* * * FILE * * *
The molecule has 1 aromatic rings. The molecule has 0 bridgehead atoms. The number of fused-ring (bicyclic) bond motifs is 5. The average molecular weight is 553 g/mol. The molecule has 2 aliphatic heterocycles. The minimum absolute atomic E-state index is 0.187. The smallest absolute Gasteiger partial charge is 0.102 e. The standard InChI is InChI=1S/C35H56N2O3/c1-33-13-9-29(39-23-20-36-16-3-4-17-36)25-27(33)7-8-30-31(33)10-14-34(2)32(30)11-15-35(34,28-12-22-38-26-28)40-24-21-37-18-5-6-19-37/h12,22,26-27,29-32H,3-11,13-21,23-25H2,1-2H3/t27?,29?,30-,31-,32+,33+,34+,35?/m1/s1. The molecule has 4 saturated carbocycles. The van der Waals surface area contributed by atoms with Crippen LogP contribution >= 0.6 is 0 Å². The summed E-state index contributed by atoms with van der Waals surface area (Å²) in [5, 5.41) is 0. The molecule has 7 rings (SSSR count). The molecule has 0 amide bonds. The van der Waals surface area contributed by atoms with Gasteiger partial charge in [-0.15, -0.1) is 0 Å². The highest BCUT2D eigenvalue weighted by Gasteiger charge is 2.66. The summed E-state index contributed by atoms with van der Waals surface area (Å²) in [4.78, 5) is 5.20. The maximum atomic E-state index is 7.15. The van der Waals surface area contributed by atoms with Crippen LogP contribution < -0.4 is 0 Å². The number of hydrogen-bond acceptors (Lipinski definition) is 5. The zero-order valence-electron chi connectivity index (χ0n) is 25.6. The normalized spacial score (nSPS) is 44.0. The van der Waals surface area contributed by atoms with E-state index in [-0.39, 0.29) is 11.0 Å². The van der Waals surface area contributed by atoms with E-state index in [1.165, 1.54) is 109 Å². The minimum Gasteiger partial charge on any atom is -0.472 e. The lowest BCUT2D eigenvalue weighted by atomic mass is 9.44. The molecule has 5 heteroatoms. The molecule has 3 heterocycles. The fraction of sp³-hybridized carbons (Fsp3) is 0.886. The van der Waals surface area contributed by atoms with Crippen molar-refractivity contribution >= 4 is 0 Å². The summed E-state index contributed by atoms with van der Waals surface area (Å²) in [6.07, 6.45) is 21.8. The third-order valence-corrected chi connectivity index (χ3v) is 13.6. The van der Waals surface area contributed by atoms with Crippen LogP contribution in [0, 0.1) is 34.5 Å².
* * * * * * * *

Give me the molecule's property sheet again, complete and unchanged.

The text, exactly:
The molecule has 1 aromatic rings. The molecule has 0 bridgehead atoms. The number of fused-ring (bicyclic) bond motifs is 5. The average molecular weight is 553 g/mol. The molecule has 2 aliphatic heterocycles. The minimum absolute atomic E-state index is 0.187. The smallest absolute Gasteiger partial charge is 0.102 e. The standard InChI is InChI=1S/C35H56N2O3/c1-33-13-9-29(39-23-20-36-16-3-4-17-36)25-27(33)7-8-30-31(33)10-14-34(2)32(30)11-15-35(34,28-12-22-38-26-28)40-24-21-37-18-5-6-19-37/h12,22,26-27,29-32H,3-11,13-21,23-25H2,1-2H3/t27?,29?,30-,31-,32+,33+,34+,35?/m1/s1. The molecule has 4 saturated carbocycles. The van der Waals surface area contributed by atoms with Crippen LogP contribution >= 0.6 is 0 Å². The summed E-state index contributed by atoms with van der Waals surface area (Å²) in [5, 5.41) is 0. The molecule has 7 rings (SSSR count). The molecule has 0 amide bonds. The van der Waals surface area contributed by atoms with Gasteiger partial charge in [-0.15, -0.1) is 0 Å². The highest BCUT2D eigenvalue weighted by Gasteiger charge is 2.66. The summed E-state index contributed by atoms with van der Waals surface area (Å²) in [4.78, 5) is 5.20. The maximum atomic E-state index is 7.15. The van der Waals surface area contributed by atoms with Crippen LogP contribution < -0.4 is 0 Å². The number of hydrogen-bond acceptors (Lipinski definition) is 5. The zero-order valence-electron chi connectivity index (χ0n) is 25.6. The normalized spacial score (nSPS) is 44.0. The van der Waals surface area contributed by atoms with E-state index in [-0.39, 0.29) is 11.0 Å². The van der Waals surface area contributed by atoms with E-state index in [1.165, 1.54) is 109 Å². The minimum Gasteiger partial charge on any atom is -0.472 e. The lowest BCUT2D eigenvalue weighted by atomic mass is 9.44. The molecule has 5 heteroatoms. The molecule has 3 heterocycles. The fraction of sp³-hybridized carbons (Fsp3) is 0.886. The van der Waals surface area contributed by atoms with Crippen molar-refractivity contribution >= 4 is 0 Å². The summed E-state index contributed by atoms with van der Waals surface area (Å²) in [6.07, 6.45) is 21.8. The third-order valence-corrected chi connectivity index (χ3v) is 13.6. The van der Waals surface area contributed by atoms with Crippen LogP contribution in [0, 0.1) is 34.5 Å².